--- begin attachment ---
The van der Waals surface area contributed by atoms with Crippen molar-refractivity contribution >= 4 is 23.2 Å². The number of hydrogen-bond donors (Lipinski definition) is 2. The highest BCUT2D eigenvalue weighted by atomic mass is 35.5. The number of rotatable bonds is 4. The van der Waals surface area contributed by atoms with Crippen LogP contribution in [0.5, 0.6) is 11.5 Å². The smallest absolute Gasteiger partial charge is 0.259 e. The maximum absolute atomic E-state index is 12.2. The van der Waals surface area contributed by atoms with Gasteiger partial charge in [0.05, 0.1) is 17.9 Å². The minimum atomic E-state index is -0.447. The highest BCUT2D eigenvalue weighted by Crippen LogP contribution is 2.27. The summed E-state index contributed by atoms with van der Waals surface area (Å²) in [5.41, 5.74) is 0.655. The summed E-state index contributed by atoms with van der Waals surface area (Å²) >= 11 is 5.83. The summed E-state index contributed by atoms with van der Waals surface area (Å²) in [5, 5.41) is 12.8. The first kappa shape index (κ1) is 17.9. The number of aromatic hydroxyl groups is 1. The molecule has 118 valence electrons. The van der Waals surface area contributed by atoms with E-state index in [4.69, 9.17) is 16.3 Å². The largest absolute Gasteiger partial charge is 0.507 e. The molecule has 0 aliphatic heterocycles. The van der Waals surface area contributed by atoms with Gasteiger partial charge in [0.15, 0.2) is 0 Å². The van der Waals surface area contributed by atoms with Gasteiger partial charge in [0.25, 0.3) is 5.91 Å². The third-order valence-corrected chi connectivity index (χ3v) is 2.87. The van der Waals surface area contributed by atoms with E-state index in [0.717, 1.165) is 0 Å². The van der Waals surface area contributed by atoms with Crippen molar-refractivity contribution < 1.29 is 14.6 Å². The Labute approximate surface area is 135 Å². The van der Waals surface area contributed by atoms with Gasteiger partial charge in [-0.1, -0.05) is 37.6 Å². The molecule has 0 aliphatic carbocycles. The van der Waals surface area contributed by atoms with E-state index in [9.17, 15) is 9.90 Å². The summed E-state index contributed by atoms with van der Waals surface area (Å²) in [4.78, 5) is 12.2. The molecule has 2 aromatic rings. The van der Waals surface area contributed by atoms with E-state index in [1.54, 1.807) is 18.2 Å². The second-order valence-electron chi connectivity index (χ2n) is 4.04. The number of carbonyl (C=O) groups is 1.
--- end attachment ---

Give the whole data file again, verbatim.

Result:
The van der Waals surface area contributed by atoms with Crippen molar-refractivity contribution >= 4 is 23.2 Å². The number of hydrogen-bond donors (Lipinski definition) is 2. The highest BCUT2D eigenvalue weighted by atomic mass is 35.5. The number of rotatable bonds is 4. The van der Waals surface area contributed by atoms with Crippen LogP contribution in [0.5, 0.6) is 11.5 Å². The smallest absolute Gasteiger partial charge is 0.259 e. The maximum absolute atomic E-state index is 12.2. The van der Waals surface area contributed by atoms with Gasteiger partial charge in [0.05, 0.1) is 17.9 Å². The minimum atomic E-state index is -0.447. The highest BCUT2D eigenvalue weighted by Crippen LogP contribution is 2.27. The summed E-state index contributed by atoms with van der Waals surface area (Å²) in [5.41, 5.74) is 0.655. The summed E-state index contributed by atoms with van der Waals surface area (Å²) >= 11 is 5.83. The summed E-state index contributed by atoms with van der Waals surface area (Å²) in [5, 5.41) is 12.8. The first kappa shape index (κ1) is 17.9. The number of aromatic hydroxyl groups is 1. The molecule has 118 valence electrons. The van der Waals surface area contributed by atoms with E-state index in [4.69, 9.17) is 16.3 Å². The largest absolute Gasteiger partial charge is 0.507 e. The molecule has 0 aliphatic heterocycles. The van der Waals surface area contributed by atoms with Gasteiger partial charge in [0.15, 0.2) is 0 Å². The van der Waals surface area contributed by atoms with Gasteiger partial charge in [0.25, 0.3) is 5.91 Å². The third-order valence-corrected chi connectivity index (χ3v) is 2.87. The van der Waals surface area contributed by atoms with E-state index in [0.717, 1.165) is 0 Å². The van der Waals surface area contributed by atoms with Crippen molar-refractivity contribution < 1.29 is 14.6 Å². The Labute approximate surface area is 135 Å². The van der Waals surface area contributed by atoms with Gasteiger partial charge in [-0.1, -0.05) is 37.6 Å². The molecule has 0 aliphatic carbocycles. The van der Waals surface area contributed by atoms with E-state index in [9.17, 15) is 9.90 Å². The summed E-state index contributed by atoms with van der Waals surface area (Å²) in [4.78, 5) is 12.2. The molecule has 2 aromatic rings. The van der Waals surface area contributed by atoms with E-state index in [1.54, 1.807) is 18.2 Å². The second-order valence-electron chi connectivity index (χ2n) is 4.04. The number of carbonyl (C=O) groups is 1.